The Models is oil on canvas painting by George Seurat created between 1886 and 1888 and held by the Barnes Foundation in Philadelphia. The painting, also known as The Three Models and Les Poseuses, was revealed in 1888 at the Salon Des Independents. The piece is the third in George Seurat's six main works. The models were George's reaction to detractors, who deemed his skill inferior for being cold and unable to represent life. He offered a naked illustration of models in three different poses, disrobing, posing, and dressing in the artist's studio as an answer. On the left side, the model sits with a partial robe, showing her back to the viewer, while in the center, the model stands before the viewer, grasping her hands, and sits with her stockings on the right side. Seurat's A Sunday on La Grande Jetta hangs on the left side of the studio wall.
The Models is regarded as unique due to its pointillist method and the political insinuation of its representation of the naked female body. The model's free appearance shields the artist against charge stemming from its privacy and exposure rights. The publicity right gives the individual the capability to manage the mercantile use of her reflection, likeness, and name. In contrast, right privacy concerns the ability to choose which parts of self and what manners are to be disclosed to the public. The two rights' purpose is to protect human independence and dignity. In an 1890 Harvard law article, Louis Brandeis and Samuel warren first recognized the right to privacy as a distinctive right, the right to be left alone; this was two years after the completion of The Models.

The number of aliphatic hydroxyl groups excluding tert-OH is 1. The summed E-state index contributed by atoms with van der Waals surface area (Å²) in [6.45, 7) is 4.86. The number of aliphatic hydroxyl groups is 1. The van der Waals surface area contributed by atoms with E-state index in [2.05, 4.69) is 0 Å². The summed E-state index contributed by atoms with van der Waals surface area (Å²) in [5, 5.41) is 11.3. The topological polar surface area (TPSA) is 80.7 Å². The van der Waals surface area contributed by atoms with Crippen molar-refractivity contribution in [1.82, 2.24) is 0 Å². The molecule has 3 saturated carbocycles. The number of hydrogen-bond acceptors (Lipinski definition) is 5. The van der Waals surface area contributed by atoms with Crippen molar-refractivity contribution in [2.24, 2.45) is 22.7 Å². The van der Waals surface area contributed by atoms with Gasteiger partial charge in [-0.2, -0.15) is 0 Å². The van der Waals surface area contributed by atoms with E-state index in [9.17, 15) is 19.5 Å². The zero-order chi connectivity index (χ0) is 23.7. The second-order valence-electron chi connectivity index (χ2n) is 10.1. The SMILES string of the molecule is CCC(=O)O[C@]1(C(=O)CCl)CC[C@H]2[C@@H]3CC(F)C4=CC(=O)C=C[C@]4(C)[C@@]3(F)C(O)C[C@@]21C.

Emphasizing public and private volatility, the models depict a naturally private business swap between artist and model. The painting gives the onlooker an image of a profession that majors on the public distribution of a person's likeness while also showing the profession's intimate part.
The models' range is similar to that of a historical painting, which, by tradition, focused on more elevated styles than the artist's studio. Its creation is also similar to Raphael's three graces. George Seurat opposed tradition by using pointillism to portray these nudes standing next to a painting that celebrates current life. Seurat's focus was for the models to be seen as modern city career women, more like nonchalant posers than enchanting gods.